Tax credits to buy medical coverage next year will average $2,672 per family under President Barack Obama’s health-care system overhaul, a benefit that will make the plans more affordable than some critics have predicted.
The subsidy should reduce the cost of the premiums by about 32 percent on average for people buying the second-lowest priced plans through state-by-state insurance exchanges set to open Oct. 1, the Kaiser Family Foundation said in a report today.
Republican politicians in states including Indiana, Ohio, Georgia and Florida have tried to discourage participation in the exchanges, warning consumers that premiums will rise as a result of the law’s requirement that insurers cover sick people. Those warnings focus on “sticker prices” and ignore tax credits available to people earning less than four times the poverty level, about $94,200 for a family of four, Kaiser said.
“Tax subsidies are an essential part of the equation for many people who buy insurance through the new marketplaces,” Drew Altman, chief executive officer of Menlo Park, California-based Kaiser, said in a statement. “They will help make coverage more affordable for low- and middle-income people.”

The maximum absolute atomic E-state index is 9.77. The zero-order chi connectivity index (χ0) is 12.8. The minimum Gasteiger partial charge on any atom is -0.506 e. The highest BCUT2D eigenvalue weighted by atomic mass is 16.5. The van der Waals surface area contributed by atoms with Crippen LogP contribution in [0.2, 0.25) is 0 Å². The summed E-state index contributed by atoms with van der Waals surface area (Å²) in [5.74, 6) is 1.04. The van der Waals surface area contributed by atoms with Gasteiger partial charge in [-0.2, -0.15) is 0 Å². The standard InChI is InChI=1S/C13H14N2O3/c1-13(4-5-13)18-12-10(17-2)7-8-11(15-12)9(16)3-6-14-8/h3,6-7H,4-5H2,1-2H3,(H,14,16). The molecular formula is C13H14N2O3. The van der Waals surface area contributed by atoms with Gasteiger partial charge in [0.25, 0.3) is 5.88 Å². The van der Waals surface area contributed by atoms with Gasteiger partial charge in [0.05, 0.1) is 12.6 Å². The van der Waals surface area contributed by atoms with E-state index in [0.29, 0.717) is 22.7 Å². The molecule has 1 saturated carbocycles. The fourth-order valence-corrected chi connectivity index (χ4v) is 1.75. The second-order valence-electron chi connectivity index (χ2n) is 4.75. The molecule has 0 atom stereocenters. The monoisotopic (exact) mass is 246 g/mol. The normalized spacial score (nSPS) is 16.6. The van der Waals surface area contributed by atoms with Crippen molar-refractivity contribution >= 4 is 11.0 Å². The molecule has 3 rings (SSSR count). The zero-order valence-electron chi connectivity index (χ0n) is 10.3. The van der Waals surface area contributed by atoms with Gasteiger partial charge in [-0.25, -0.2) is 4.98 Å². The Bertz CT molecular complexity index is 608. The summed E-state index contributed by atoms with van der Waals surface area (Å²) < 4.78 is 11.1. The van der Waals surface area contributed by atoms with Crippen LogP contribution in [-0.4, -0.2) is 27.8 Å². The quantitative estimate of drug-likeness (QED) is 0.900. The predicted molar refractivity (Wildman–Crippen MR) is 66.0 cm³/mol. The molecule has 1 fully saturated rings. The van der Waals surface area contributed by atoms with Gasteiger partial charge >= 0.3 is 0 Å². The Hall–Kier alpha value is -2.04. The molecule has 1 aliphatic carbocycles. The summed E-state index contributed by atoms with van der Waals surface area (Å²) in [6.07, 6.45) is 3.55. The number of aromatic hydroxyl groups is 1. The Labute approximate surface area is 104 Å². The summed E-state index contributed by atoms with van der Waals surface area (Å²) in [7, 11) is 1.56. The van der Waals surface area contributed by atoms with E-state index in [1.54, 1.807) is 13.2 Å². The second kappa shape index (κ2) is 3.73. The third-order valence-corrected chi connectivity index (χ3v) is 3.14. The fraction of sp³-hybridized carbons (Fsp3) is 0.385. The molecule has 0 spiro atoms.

About 48 percent of people who currently buy insurance for themselves, instead of getting it through work, will be eligible for subsidies to reduce their premiums next year, Kaiser said. Those tax credits will average $5,548 per family for that pool of people. When all consumers are taken into account, whether eligible for credits or not, the average subsidy works out to $2,672 each, according to the study.
U.S. Health and Human Services Secretary Kathleen Sebelius criticized Republican state leaders warning of big premium increases due to the Affordable Care Act, saying last week that their numbers are “just factually incorrect.”
Republican officials in Georgia, Indiana and Ohio have predicted premium increases of as much as 200 percent. Leaders in Democratic-led states including New York and California have said smaller increases or savings will occur when subsidies accompanying the law are included.
The Obama administration has said it wants to see about 7 million people enroll in plans through the exchanges next year, including at least 2.7 million who are young and healthy. That’s necessary to balance the cost of covering sick people.
Sebelius also said her department wasn’t worrying about a “pretty dismal” effort by politically conservative groups to discourage young people from signing up. Two months before enrollment begins for the online exchanges, the project is on schedule, she told reporters on an Aug. 5 conference call.
“We are on target and ready to flip the switch on Oct. 1,” Sebelius said. The markets “are already increasing competition and giving consumers a better deal.”
As of June, proposed monthly premiums in nine states for the benchmark level of medical coverage were less than congressional estimates, according to a study at the time from Avalere Health, a Washington-based consulting company.
The reported premiums and subsidies are what customers can expect for plans that go on sale Oct. 1 and take effect Jan. 1, 2014. About 24 million people are expected to get their coverage from exchange plans by 2023, according to the Congressional Budget Office.
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